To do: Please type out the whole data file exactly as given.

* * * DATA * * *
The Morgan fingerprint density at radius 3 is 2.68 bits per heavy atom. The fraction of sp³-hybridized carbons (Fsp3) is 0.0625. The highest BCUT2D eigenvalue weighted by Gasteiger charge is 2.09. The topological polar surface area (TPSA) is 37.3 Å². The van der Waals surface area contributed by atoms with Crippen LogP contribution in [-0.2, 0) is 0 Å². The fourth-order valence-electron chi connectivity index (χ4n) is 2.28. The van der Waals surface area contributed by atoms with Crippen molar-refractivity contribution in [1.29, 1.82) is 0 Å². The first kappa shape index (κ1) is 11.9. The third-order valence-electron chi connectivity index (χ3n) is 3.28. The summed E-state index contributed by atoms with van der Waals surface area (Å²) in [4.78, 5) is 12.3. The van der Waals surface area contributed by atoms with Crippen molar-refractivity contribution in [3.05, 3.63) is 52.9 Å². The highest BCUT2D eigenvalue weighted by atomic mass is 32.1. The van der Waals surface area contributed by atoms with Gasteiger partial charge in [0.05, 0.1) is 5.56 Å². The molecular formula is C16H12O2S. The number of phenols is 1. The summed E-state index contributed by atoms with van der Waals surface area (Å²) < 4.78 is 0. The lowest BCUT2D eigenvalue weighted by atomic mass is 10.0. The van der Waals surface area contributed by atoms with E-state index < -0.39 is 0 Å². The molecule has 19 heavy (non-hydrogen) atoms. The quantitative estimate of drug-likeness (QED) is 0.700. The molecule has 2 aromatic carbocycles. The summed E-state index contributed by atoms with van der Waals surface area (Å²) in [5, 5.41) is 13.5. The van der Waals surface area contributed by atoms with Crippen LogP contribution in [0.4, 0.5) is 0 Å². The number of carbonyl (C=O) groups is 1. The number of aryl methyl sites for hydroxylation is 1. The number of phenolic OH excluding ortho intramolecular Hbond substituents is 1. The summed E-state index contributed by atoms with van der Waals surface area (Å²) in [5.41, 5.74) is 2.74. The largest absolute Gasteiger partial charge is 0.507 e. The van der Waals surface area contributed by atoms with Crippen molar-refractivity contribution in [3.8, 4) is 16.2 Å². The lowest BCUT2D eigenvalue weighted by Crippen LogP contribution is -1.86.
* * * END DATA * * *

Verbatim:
The Morgan fingerprint density at radius 3 is 2.68 bits per heavy atom. The fraction of sp³-hybridized carbons (Fsp3) is 0.0625. The highest BCUT2D eigenvalue weighted by Gasteiger charge is 2.09. The topological polar surface area (TPSA) is 37.3 Å². The van der Waals surface area contributed by atoms with Crippen LogP contribution in [-0.2, 0) is 0 Å². The fourth-order valence-electron chi connectivity index (χ4n) is 2.28. The van der Waals surface area contributed by atoms with Crippen molar-refractivity contribution in [1.29, 1.82) is 0 Å². The first kappa shape index (κ1) is 11.9. The third-order valence-electron chi connectivity index (χ3n) is 3.28. The summed E-state index contributed by atoms with van der Waals surface area (Å²) in [4.78, 5) is 12.3. The van der Waals surface area contributed by atoms with Crippen molar-refractivity contribution in [3.05, 3.63) is 52.9 Å². The highest BCUT2D eigenvalue weighted by atomic mass is 32.1. The van der Waals surface area contributed by atoms with Gasteiger partial charge in [0.05, 0.1) is 5.56 Å². The molecular formula is C16H12O2S. The number of phenols is 1. The summed E-state index contributed by atoms with van der Waals surface area (Å²) < 4.78 is 0. The lowest BCUT2D eigenvalue weighted by atomic mass is 10.0. The van der Waals surface area contributed by atoms with E-state index < -0.39 is 0 Å². The molecule has 19 heavy (non-hydrogen) atoms. The quantitative estimate of drug-likeness (QED) is 0.700. The molecule has 2 aromatic carbocycles. The summed E-state index contributed by atoms with van der Waals surface area (Å²) in [5, 5.41) is 13.5. The van der Waals surface area contributed by atoms with Crippen LogP contribution in [0.4, 0.5) is 0 Å². The number of carbonyl (C=O) groups is 1. The number of aryl methyl sites for hydroxylation is 1. The number of phenolic OH excluding ortho intramolecular Hbond substituents is 1. The summed E-state index contributed by atoms with van der Waals surface area (Å²) in [5.41, 5.74) is 2.74. The largest absolute Gasteiger partial charge is 0.507 e. The van der Waals surface area contributed by atoms with Crippen molar-refractivity contribution in [3.8, 4) is 16.2 Å². The lowest BCUT2D eigenvalue weighted by Crippen LogP contribution is -1.86.